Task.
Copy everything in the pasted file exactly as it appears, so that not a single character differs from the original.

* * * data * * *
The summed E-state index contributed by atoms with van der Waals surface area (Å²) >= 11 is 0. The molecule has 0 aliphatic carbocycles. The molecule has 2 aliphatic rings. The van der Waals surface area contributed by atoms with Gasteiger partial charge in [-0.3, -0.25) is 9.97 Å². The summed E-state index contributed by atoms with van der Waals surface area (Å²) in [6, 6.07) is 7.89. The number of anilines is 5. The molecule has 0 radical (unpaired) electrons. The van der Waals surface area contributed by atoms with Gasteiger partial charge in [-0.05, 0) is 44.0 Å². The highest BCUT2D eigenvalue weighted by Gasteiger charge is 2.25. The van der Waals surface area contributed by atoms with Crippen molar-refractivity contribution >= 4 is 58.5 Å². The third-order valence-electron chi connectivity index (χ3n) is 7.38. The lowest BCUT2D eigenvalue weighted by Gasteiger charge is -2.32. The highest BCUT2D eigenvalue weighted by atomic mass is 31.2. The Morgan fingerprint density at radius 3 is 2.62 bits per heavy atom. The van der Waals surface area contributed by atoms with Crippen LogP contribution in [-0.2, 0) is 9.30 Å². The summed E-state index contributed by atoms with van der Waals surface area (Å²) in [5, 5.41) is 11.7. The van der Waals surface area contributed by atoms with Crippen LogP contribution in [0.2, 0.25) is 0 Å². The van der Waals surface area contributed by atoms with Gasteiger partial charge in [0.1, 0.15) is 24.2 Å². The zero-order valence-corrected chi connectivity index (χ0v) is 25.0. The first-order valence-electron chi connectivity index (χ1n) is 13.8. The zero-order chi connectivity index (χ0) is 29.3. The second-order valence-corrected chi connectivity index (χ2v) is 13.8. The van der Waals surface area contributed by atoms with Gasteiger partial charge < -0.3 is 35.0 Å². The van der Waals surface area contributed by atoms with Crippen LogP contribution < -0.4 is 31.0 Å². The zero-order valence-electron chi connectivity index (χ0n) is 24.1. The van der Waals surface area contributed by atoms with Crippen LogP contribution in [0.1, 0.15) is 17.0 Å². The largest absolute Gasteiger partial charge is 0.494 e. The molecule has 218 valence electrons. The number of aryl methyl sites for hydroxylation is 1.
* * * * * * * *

The summed E-state index contributed by atoms with van der Waals surface area (Å²) >= 11 is 0. The molecule has 0 aliphatic carbocycles. The molecule has 2 aliphatic rings. The van der Waals surface area contributed by atoms with Gasteiger partial charge in [-0.3, -0.25) is 9.97 Å². The summed E-state index contributed by atoms with van der Waals surface area (Å²) in [6, 6.07) is 7.89. The number of anilines is 5. The molecule has 0 radical (unpaired) electrons. The van der Waals surface area contributed by atoms with Gasteiger partial charge in [-0.05, 0) is 44.0 Å². The highest BCUT2D eigenvalue weighted by Gasteiger charge is 2.25. The van der Waals surface area contributed by atoms with Crippen molar-refractivity contribution >= 4 is 58.5 Å². The third-order valence-electron chi connectivity index (χ3n) is 7.38. The lowest BCUT2D eigenvalue weighted by Gasteiger charge is -2.32. The highest BCUT2D eigenvalue weighted by atomic mass is 31.2. The Morgan fingerprint density at radius 3 is 2.62 bits per heavy atom. The van der Waals surface area contributed by atoms with Crippen LogP contribution in [-0.2, 0) is 9.30 Å². The summed E-state index contributed by atoms with van der Waals surface area (Å²) in [5, 5.41) is 11.7. The van der Waals surface area contributed by atoms with Crippen LogP contribution in [0.2, 0.25) is 0 Å². The van der Waals surface area contributed by atoms with Gasteiger partial charge in [0.1, 0.15) is 24.2 Å². The zero-order valence-corrected chi connectivity index (χ0v) is 25.0. The first-order valence-electron chi connectivity index (χ1n) is 13.8. The zero-order chi connectivity index (χ0) is 29.3. The second-order valence-corrected chi connectivity index (χ2v) is 13.8. The van der Waals surface area contributed by atoms with Gasteiger partial charge < -0.3 is 35.0 Å². The van der Waals surface area contributed by atoms with Crippen LogP contribution < -0.4 is 31.0 Å². The zero-order valence-electron chi connectivity index (χ0n) is 24.1. The van der Waals surface area contributed by atoms with Crippen LogP contribution in [0.1, 0.15) is 17.0 Å². The largest absolute Gasteiger partial charge is 0.494 e. The molecule has 218 valence electrons. The number of aryl methyl sites for hydroxylation is 1.